October 28, 2013
In life, I’m all about making mistakes. The important thing is to just try everything! I was always the person to ask all the stupid questions in class; I’ve never had much of a fear of failure or looking dumb in public. I actually just tripped and fell on a busy street with full-on Farmer’s Market bustle the other day. Sooooo embarrassing. But all you can do is get up, dust off the dirt and keep walking, right? This is my philosophy on cooking, and sometimes, Kitchen Follies will make a star appearance on Umami Mart. It’s been a while since I’ve written in this column but my most recent folly hits the spot.
So, I introduce to you my not-so-genius recipe: shio-koji roasted chicken! Initially, I started taking photos of this process cause I thought it would make an excellent Lazyass Cookin’ post. I’ve been using shio-koji in just about anything these days: marinating fish, salad dressings, in soups. I use it in place of salt, and it adds a real depth of flavor — umami, if you will.
I was at Berkeley Bowl, contemplating a brainless dinner. I bought a chicken not knowing quite what I would do with it. When I got home, I thought this could be the simplest, most harmless dish. I had marinated fish with shio-koji which turned out really moist and wonderful. It would do the same to chicken, right?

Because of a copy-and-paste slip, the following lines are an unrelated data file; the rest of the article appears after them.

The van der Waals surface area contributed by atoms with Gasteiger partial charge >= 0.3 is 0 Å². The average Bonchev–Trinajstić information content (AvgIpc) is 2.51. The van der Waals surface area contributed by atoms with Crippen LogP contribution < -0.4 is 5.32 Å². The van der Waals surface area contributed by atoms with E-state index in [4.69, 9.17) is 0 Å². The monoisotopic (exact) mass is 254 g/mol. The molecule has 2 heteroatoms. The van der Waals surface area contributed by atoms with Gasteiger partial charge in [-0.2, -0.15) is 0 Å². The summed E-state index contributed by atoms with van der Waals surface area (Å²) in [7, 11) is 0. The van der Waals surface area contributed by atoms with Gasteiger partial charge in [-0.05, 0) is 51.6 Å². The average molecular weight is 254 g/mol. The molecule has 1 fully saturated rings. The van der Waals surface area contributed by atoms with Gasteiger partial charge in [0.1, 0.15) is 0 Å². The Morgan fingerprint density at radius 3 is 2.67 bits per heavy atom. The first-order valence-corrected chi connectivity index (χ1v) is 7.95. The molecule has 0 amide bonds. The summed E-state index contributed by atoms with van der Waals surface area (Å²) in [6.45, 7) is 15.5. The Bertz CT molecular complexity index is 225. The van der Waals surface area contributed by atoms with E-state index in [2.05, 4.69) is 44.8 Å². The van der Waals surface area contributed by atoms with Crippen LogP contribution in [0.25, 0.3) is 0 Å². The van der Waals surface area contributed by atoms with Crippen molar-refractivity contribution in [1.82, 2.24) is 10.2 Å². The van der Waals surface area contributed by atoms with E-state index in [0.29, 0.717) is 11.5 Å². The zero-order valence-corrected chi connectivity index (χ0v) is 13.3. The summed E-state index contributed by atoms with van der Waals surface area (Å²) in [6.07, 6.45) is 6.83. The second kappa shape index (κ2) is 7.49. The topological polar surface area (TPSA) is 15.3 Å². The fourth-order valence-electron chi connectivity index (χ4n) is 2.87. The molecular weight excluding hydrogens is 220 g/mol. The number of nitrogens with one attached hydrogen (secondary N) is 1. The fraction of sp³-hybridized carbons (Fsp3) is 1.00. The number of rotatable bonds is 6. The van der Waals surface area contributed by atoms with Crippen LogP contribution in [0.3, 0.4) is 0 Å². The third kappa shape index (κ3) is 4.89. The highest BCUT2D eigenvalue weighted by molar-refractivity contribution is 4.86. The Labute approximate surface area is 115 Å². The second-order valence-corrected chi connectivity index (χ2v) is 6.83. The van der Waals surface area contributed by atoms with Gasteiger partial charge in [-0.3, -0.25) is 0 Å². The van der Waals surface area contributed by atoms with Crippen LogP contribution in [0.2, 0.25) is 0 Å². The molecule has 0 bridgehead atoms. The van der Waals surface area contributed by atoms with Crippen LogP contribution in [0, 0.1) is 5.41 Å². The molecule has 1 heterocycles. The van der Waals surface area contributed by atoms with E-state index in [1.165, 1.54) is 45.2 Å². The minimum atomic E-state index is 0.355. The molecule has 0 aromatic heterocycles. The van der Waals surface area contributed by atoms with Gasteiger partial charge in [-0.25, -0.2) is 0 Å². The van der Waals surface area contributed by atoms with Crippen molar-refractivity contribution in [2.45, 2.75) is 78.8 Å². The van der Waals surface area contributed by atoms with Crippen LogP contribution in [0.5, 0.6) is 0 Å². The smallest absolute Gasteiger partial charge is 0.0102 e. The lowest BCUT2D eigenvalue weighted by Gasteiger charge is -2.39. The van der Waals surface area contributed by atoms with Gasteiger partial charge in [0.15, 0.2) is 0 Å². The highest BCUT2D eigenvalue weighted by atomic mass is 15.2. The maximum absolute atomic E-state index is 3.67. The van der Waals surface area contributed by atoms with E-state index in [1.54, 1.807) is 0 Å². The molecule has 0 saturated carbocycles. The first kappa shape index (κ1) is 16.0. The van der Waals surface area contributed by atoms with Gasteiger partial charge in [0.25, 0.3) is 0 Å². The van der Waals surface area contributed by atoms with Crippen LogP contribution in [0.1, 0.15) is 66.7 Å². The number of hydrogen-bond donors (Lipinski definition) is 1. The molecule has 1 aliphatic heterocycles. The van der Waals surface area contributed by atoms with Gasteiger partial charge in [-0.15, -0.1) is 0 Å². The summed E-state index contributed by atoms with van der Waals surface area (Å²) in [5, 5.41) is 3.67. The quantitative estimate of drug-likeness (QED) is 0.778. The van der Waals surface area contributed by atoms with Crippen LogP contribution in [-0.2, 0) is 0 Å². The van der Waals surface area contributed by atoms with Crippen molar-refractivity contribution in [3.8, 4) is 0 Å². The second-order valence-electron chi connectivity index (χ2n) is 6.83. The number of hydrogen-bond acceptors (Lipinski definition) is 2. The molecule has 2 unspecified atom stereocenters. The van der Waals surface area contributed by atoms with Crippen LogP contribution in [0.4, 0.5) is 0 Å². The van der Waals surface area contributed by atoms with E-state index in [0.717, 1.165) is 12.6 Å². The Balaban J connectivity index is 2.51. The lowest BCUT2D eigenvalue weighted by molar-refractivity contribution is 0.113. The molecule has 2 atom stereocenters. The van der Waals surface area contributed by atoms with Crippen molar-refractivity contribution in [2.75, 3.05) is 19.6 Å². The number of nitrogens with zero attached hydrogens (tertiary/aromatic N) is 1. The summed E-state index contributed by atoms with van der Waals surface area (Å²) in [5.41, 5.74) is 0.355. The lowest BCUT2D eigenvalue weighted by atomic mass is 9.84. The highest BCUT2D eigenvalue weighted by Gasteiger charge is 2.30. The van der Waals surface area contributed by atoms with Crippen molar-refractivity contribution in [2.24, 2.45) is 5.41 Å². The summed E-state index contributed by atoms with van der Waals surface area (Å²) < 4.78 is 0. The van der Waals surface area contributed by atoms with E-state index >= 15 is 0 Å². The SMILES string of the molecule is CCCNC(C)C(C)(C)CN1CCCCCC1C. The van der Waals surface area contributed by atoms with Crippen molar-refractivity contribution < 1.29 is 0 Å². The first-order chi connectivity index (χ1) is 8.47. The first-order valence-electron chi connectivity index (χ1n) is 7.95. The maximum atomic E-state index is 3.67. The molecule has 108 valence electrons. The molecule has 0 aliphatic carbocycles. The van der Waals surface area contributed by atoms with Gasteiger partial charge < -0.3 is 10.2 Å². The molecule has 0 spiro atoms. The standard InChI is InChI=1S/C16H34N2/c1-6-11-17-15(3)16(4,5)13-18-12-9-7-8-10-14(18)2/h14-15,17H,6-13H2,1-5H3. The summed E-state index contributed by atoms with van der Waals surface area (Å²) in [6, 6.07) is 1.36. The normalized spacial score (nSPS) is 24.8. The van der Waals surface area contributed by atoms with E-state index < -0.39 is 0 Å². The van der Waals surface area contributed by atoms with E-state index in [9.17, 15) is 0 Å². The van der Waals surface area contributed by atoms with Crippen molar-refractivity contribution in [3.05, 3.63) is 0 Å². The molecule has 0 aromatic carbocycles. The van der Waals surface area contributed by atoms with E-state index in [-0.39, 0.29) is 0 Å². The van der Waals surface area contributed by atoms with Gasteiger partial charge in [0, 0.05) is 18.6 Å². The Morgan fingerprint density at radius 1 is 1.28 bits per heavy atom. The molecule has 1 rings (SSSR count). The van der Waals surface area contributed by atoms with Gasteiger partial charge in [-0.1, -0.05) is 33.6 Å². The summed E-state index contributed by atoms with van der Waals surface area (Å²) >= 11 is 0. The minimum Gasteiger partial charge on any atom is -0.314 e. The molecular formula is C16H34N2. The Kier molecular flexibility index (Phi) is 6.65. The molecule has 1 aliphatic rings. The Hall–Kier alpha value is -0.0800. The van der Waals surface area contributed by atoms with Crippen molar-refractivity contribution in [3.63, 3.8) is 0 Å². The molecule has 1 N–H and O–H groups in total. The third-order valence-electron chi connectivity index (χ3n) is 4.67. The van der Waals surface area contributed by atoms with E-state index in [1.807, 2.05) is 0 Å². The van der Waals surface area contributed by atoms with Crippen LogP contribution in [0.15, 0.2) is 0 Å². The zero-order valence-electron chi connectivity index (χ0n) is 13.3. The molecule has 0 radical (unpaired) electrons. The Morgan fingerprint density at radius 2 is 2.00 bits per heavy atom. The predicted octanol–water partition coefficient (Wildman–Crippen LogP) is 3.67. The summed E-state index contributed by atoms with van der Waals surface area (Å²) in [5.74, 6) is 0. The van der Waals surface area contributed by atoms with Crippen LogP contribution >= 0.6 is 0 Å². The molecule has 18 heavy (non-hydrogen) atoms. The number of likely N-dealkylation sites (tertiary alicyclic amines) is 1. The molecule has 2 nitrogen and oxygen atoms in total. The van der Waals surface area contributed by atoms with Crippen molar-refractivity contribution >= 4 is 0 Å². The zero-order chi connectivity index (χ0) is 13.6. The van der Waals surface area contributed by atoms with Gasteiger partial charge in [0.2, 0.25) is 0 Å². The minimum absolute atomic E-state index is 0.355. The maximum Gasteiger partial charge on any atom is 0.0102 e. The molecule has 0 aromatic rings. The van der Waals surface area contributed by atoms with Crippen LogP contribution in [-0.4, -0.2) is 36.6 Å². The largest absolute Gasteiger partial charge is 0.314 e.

So I put the chicken in a Pyrex pan and slathered on the shio-koji:
And rubbed it down…
… around, and inside:
I kept it in the fridge all day and took it out about two hours before cooking it, to let it rest and get up to room temperature.
And I tried my hand at trussing the bird for the very first time! I consulted Johnny’s book on chicken, and took some notes from Mr. Thomas Keller.
Wings down, behind the back. This was not as easy as it sounds.
Tying together the legs and closing the butthole gap.
Wings stay down, damnit!
Instead of potatoes, I dressed the chicken up with cauliflower and carrots.
I placed the bird into a 450˚F preheated oven. Oh, I was so confident about this!
And 45 minutes later…
So koji burns, ok? I think I had read this somewhere, but I would have never know to what extent until I tried this myself.
Now, roasting a bird is no simple feat to begin with, and I obviously need to adjust a few things here. I’ll probably bake at a lower temperature for longer next time, and see what happens then. It will probably still burn, but maybe not to such an extreme?
That said, Johnny actually liked the burned skin, which was taut albeit a bit soggy. The meat however was super moist and deliciously seasoned with a hint of koji.
I’m looking forward to our Koji Workshop tomorrow night at Umami Mart Oakland, and get some pointers from Sonoko-san herself. Once I’ve perfected this recipe, you can be sure you’ll get it on Lazyass Cookin’!